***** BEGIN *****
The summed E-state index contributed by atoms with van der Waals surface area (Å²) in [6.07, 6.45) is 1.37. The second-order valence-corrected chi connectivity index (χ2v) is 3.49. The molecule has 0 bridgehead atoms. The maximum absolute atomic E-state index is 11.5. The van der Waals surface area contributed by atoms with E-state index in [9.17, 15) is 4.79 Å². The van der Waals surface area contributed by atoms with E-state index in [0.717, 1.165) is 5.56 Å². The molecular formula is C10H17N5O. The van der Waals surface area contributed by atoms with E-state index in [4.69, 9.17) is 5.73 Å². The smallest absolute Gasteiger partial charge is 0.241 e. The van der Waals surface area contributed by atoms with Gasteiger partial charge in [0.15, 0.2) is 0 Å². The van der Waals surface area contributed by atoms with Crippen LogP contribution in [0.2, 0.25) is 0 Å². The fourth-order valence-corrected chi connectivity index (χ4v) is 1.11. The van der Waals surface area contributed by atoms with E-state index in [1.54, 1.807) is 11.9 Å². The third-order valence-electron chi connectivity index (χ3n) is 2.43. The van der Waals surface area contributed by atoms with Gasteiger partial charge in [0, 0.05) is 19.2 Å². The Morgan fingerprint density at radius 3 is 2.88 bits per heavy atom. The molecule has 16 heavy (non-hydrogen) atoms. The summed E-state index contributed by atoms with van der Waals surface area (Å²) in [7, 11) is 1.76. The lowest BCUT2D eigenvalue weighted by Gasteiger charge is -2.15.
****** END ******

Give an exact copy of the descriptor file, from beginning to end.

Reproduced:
The summed E-state index contributed by atoms with van der Waals surface area (Å²) in [6.07, 6.45) is 1.37. The second-order valence-corrected chi connectivity index (χ2v) is 3.49. The molecule has 0 bridgehead atoms. The maximum absolute atomic E-state index is 11.5. The van der Waals surface area contributed by atoms with E-state index in [9.17, 15) is 4.79 Å². The van der Waals surface area contributed by atoms with E-state index in [0.717, 1.165) is 5.56 Å². The molecular formula is C10H17N5O. The van der Waals surface area contributed by atoms with E-state index in [4.69, 9.17) is 5.73 Å². The smallest absolute Gasteiger partial charge is 0.241 e. The van der Waals surface area contributed by atoms with Gasteiger partial charge in [0.15, 0.2) is 0 Å². The van der Waals surface area contributed by atoms with Crippen LogP contribution in [0.2, 0.25) is 0 Å². The fourth-order valence-corrected chi connectivity index (χ4v) is 1.11. The van der Waals surface area contributed by atoms with E-state index in [1.54, 1.807) is 11.9 Å². The third-order valence-electron chi connectivity index (χ3n) is 2.43. The van der Waals surface area contributed by atoms with Gasteiger partial charge in [0, 0.05) is 19.2 Å². The Morgan fingerprint density at radius 3 is 2.88 bits per heavy atom. The molecule has 16 heavy (non-hydrogen) atoms. The summed E-state index contributed by atoms with van der Waals surface area (Å²) in [7, 11) is 1.76. The lowest BCUT2D eigenvalue weighted by Gasteiger charge is -2.15.